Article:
Sisters and brothers in Christ, we are greatly forgiven by God’s grace. We have a new life in Christ, a new way of living as the children of God, a new hope in the future, without paying any price. As one who received forgiveness, amazing gift of grace, we are able to forgive others and are responsible to forgive others. We have always learned that God is the God of justice. True, for God, the world is sinful enough to be judged and condemned. But we have also learned that God is the God of love. True, God so loves the world that God is holding the due judgment and punishment upon it. Then, what does God do with this double bind, this dilemma? God forgives. God has justified us through Jesus Christ who suffered and was condemned in our place (Volf, 140). Each one of us is a receiver of this enormous grace. So we respond to God’s forgiveness by passing on forgiveness to others. “Forgive, as you’ve been forgiven.” You are forgiven so you can forgive and you should forgive.
Do you have any friend, co-worker, church member, or family member who has offended you? Jesus asks you to forgive seventy times seven today. Forgiveness is hard and costly. Even if we choose to forgive them, our forgiveness may not completely free our hearts from pain and suffering. Our forgiveness may not be able to carry out justice on them. Our forgiveness may not stop them from committing sins against us again. Nonetheless, we know that our foundation of forgiveness is God, so we are able and responsible to forgive. And we know that as we forgive, we join in God’s work of grace that heals, reconciles, unites, and restores the world. Forgive, as you’ve been forgiven. That’s God’s call for us today. Amen.
I’m recently reading “Just Mercy: A Story of Justice and Redemption,” which is a deeply inspiring memoir of the activist lawyer, Bryan Stevenson.
He is the founder of the Equal Justice Initiative, an Alabama-based organization working hard for vindicating or reducing the sentences of wrongfully convicted individuals. The book is about his stories from his years as a legal advocate for the most vulnerable people in America. The stories themselves are strong statements against racial and legal injustice delivered upon the marginalized, and the institutionalized prejudice at work in the criminal justice system.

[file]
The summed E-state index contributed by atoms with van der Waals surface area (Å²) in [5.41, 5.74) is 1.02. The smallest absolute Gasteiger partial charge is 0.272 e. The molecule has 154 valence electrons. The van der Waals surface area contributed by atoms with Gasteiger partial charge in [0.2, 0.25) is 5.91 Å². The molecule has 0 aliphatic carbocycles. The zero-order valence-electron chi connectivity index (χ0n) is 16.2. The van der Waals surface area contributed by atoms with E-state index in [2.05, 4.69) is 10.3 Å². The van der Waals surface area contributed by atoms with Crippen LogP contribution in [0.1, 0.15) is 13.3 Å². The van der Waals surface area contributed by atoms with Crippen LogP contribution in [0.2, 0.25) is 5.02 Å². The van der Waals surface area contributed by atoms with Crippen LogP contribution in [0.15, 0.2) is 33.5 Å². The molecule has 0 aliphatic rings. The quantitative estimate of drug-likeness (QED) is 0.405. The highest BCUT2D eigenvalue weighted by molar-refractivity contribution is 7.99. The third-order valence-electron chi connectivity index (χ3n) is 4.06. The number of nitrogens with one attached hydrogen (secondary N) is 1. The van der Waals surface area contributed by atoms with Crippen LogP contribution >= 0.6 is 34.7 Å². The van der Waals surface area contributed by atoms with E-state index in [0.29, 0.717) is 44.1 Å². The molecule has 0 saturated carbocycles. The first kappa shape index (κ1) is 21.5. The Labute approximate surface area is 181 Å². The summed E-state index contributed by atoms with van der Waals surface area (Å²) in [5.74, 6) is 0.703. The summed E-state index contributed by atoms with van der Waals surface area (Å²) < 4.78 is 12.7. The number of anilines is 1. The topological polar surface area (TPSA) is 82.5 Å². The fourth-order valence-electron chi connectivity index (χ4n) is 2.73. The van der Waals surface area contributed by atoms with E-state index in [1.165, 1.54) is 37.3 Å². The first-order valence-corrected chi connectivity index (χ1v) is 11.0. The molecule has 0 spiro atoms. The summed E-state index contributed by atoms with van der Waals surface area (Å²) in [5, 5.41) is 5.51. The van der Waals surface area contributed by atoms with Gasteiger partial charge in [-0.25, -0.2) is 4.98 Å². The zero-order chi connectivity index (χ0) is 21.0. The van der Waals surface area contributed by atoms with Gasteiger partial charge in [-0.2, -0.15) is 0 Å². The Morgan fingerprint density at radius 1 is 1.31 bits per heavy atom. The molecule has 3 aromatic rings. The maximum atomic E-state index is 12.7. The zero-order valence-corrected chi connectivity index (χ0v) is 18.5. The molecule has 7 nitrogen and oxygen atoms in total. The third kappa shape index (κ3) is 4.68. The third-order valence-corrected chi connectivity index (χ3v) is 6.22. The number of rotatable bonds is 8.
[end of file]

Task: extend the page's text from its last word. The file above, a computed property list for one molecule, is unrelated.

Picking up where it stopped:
The leading story of the book is the story of Walter McMillan, a young black man falsely accused of murder. Stevenson followed McMillan’s long way to justice until he finally got exonerated and freed from death row. He also touches upon many other stories. Among them, the most heartbreaking story was about three children of color, who grew up in horrible environments with all kinds of abuse, violence, deficiency, and got unintentionally involved in crimes. Although the crimes were either non-homicidal and even without any reported injuries, they were tried and convicted as adults and sentenced to life imprisonment without parole, which is an unusually extreme sentence to such crimes. While they are imprisoned in adult prison, they are broken and devastated by the years of hopeless confinement, rapes, sexual assaults, unattended traumas and mental illness. It’s really hard to read their stories without tears. These stories are in one chapter titled, “All God’s Children.” This title made me shed tears.
From Stevenson, I’ve learned that there are thousands of children like them and thousands of wrongfully convicted people scattered throughout prisons in the United States, legally condemned, unknown and forgotten, with no help. I’ve learned that the United States has the highest rate of incarceration in the world. One in three black male infants and one in six Hispanic male infants born this century are expected to be incarcerated when they grow up. These factors unbearably disturb me. Throughout the book, Stevenson appeals to us…it is mercy that should be the beginning and the end of the legal process of punishment. We need “just mercy” in our system of justice, which gives people another chance, gives people room to be redeemed and changed, besides the due penalty they have to receive. Indeed, “Each of us is more than the worst thing we’ve ever done,” he says.
As Christians, we believe in God who is love, who is ever merciful and gracious. And our prime belief is that Jesus Christ saves us although we are still sinners. Jesus Christ gives us new life, new chance, new light with his unconditional love. As the people who receive this grace, what can we do with today’s biased system of justice? And in our daily lives, what can we do with our judgmental mind that always seeks to identify even small sins and flaws of others without mercy?
In today’s Hebrew Bible reading, we learn again who our God is. Ezekiel hears God’s voice demanding him to warn the Israelites who sinned against God. God asks Ezekiel to proclaim, “Our transgressions and our sins weigh upon us…how then can we live?” Then, carefully listen to what God says to him, “I have no pleasure in the death of the wicked, but that the wicked turn from their ways and live; turn back, turn back from your evil ways.” (Ezekiel 33:10-11) Here we see the God who mercifully waits for the sinners to return from sinful ways. God doesn’t want them to be condemned, but God rejoices when they turn back and live.